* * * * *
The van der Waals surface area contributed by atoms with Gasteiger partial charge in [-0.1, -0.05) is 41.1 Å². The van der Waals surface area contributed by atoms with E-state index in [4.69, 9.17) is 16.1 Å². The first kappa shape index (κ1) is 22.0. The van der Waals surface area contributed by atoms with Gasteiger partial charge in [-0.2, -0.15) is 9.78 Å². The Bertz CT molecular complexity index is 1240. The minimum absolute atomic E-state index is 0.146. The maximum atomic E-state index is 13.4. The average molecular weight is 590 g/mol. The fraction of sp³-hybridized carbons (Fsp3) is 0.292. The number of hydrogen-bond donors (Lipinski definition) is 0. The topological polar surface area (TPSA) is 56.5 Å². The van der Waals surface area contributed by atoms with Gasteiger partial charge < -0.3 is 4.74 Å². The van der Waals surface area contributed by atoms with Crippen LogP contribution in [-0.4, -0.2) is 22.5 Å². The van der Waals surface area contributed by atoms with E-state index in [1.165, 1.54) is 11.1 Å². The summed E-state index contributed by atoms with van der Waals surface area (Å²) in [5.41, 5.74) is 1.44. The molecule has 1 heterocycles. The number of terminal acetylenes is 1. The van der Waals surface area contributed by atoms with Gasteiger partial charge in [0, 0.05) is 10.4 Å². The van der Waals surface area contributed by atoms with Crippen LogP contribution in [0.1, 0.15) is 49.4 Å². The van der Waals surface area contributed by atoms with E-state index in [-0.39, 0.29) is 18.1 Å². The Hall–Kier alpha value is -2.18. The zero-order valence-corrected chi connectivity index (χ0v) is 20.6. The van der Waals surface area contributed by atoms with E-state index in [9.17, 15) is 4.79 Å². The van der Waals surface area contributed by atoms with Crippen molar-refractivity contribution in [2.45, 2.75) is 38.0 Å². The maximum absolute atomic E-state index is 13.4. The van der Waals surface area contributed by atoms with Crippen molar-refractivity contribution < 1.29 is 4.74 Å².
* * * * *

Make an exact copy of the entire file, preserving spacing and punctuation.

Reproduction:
The van der Waals surface area contributed by atoms with Gasteiger partial charge in [-0.1, -0.05) is 41.1 Å². The van der Waals surface area contributed by atoms with E-state index in [4.69, 9.17) is 16.1 Å². The first kappa shape index (κ1) is 22.0. The van der Waals surface area contributed by atoms with Gasteiger partial charge in [-0.2, -0.15) is 9.78 Å². The Bertz CT molecular complexity index is 1240. The minimum absolute atomic E-state index is 0.146. The maximum atomic E-state index is 13.4. The average molecular weight is 590 g/mol. The fraction of sp³-hybridized carbons (Fsp3) is 0.292. The number of hydrogen-bond donors (Lipinski definition) is 0. The topological polar surface area (TPSA) is 56.5 Å². The van der Waals surface area contributed by atoms with Gasteiger partial charge < -0.3 is 4.74 Å². The van der Waals surface area contributed by atoms with Crippen LogP contribution in [-0.4, -0.2) is 22.5 Å². The van der Waals surface area contributed by atoms with E-state index in [1.165, 1.54) is 11.1 Å². The summed E-state index contributed by atoms with van der Waals surface area (Å²) in [5.41, 5.74) is 1.44. The molecule has 1 heterocycles. The number of terminal acetylenes is 1. The van der Waals surface area contributed by atoms with Gasteiger partial charge in [0, 0.05) is 10.4 Å². The van der Waals surface area contributed by atoms with Crippen LogP contribution in [0.1, 0.15) is 49.4 Å². The van der Waals surface area contributed by atoms with E-state index in [-0.39, 0.29) is 18.1 Å². The Hall–Kier alpha value is -2.18. The zero-order valence-corrected chi connectivity index (χ0v) is 20.6. The van der Waals surface area contributed by atoms with E-state index in [9.17, 15) is 4.79 Å². The van der Waals surface area contributed by atoms with Crippen molar-refractivity contribution in [2.45, 2.75) is 38.0 Å². The maximum absolute atomic E-state index is 13.4. The van der Waals surface area contributed by atoms with Crippen molar-refractivity contribution < 1.29 is 4.74 Å².